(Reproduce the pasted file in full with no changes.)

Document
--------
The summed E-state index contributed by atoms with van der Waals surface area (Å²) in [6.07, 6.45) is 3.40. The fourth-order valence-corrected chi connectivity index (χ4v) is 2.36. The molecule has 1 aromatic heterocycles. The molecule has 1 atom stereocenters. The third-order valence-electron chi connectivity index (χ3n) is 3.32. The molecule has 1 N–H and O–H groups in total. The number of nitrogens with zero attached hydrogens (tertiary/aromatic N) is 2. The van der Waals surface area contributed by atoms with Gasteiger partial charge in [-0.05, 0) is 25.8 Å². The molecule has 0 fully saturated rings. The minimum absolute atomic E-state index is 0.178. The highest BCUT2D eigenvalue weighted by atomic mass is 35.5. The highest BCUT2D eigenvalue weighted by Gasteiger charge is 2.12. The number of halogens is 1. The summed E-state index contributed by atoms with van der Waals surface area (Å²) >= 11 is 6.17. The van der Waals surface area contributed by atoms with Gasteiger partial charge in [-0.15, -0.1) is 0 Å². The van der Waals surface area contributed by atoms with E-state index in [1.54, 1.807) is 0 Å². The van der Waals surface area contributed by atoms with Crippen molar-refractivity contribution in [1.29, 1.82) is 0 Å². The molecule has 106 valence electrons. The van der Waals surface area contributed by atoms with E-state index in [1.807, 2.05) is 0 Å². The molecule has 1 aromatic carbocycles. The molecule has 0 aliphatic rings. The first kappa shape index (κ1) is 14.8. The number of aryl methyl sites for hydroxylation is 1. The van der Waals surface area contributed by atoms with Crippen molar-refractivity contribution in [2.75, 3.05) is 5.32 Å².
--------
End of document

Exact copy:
The summed E-state index contributed by atoms with van der Waals surface area (Å²) in [6.07, 6.45) is 3.40. The fourth-order valence-corrected chi connectivity index (χ4v) is 2.36. The molecule has 1 aromatic heterocycles. The molecule has 1 atom stereocenters. The third-order valence-electron chi connectivity index (χ3n) is 3.32. The molecule has 1 N–H and O–H groups in total. The number of nitrogens with zero attached hydrogens (tertiary/aromatic N) is 2. The van der Waals surface area contributed by atoms with Gasteiger partial charge in [-0.05, 0) is 25.8 Å². The molecule has 0 fully saturated rings. The minimum absolute atomic E-state index is 0.178. The highest BCUT2D eigenvalue weighted by atomic mass is 35.5. The highest BCUT2D eigenvalue weighted by Gasteiger charge is 2.12. The number of halogens is 1. The summed E-state index contributed by atoms with van der Waals surface area (Å²) >= 11 is 6.17. The van der Waals surface area contributed by atoms with Gasteiger partial charge in [-0.15, -0.1) is 0 Å². The van der Waals surface area contributed by atoms with E-state index in [1.54, 1.807) is 0 Å². The van der Waals surface area contributed by atoms with Crippen molar-refractivity contribution in [1.29, 1.82) is 0 Å². The molecule has 106 valence electrons. The van der Waals surface area contributed by atoms with E-state index in [1.807, 2.05) is 0 Å². The molecule has 1 aromatic carbocycles. The molecule has 0 aliphatic rings. The first kappa shape index (κ1) is 14.8. The number of aryl methyl sites for hydroxylation is 1. The van der Waals surface area contributed by atoms with Crippen molar-refractivity contribution in [2.75, 3.05) is 5.32 Å².